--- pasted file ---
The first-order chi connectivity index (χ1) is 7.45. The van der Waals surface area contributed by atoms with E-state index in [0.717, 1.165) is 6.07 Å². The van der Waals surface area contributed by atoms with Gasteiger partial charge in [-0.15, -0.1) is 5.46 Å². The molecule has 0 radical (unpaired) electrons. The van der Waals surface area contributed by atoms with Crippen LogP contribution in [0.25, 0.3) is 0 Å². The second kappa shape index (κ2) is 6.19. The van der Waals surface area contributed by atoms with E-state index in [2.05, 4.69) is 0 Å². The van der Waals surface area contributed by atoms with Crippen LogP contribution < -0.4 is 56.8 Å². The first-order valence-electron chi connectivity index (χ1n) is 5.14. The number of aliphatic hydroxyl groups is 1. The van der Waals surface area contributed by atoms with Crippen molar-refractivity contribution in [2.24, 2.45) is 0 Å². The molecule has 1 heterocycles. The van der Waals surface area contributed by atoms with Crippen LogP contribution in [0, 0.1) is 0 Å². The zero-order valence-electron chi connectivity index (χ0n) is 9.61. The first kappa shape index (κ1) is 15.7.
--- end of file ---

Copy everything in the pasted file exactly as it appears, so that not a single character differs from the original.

The first-order chi connectivity index (χ1) is 7.45. The van der Waals surface area contributed by atoms with E-state index in [0.717, 1.165) is 6.07 Å². The van der Waals surface area contributed by atoms with Gasteiger partial charge in [-0.15, -0.1) is 5.46 Å². The molecule has 0 radical (unpaired) electrons. The van der Waals surface area contributed by atoms with Crippen LogP contribution in [0.25, 0.3) is 0 Å². The second kappa shape index (κ2) is 6.19. The van der Waals surface area contributed by atoms with E-state index in [2.05, 4.69) is 0 Å². The van der Waals surface area contributed by atoms with Crippen LogP contribution < -0.4 is 56.8 Å². The first-order valence-electron chi connectivity index (χ1n) is 5.14. The number of aliphatic hydroxyl groups is 1. The van der Waals surface area contributed by atoms with Crippen molar-refractivity contribution in [2.24, 2.45) is 0 Å². The molecule has 1 heterocycles. The van der Waals surface area contributed by atoms with Crippen LogP contribution in [0, 0.1) is 0 Å². The zero-order valence-electron chi connectivity index (χ0n) is 9.61. The first kappa shape index (κ1) is 15.7.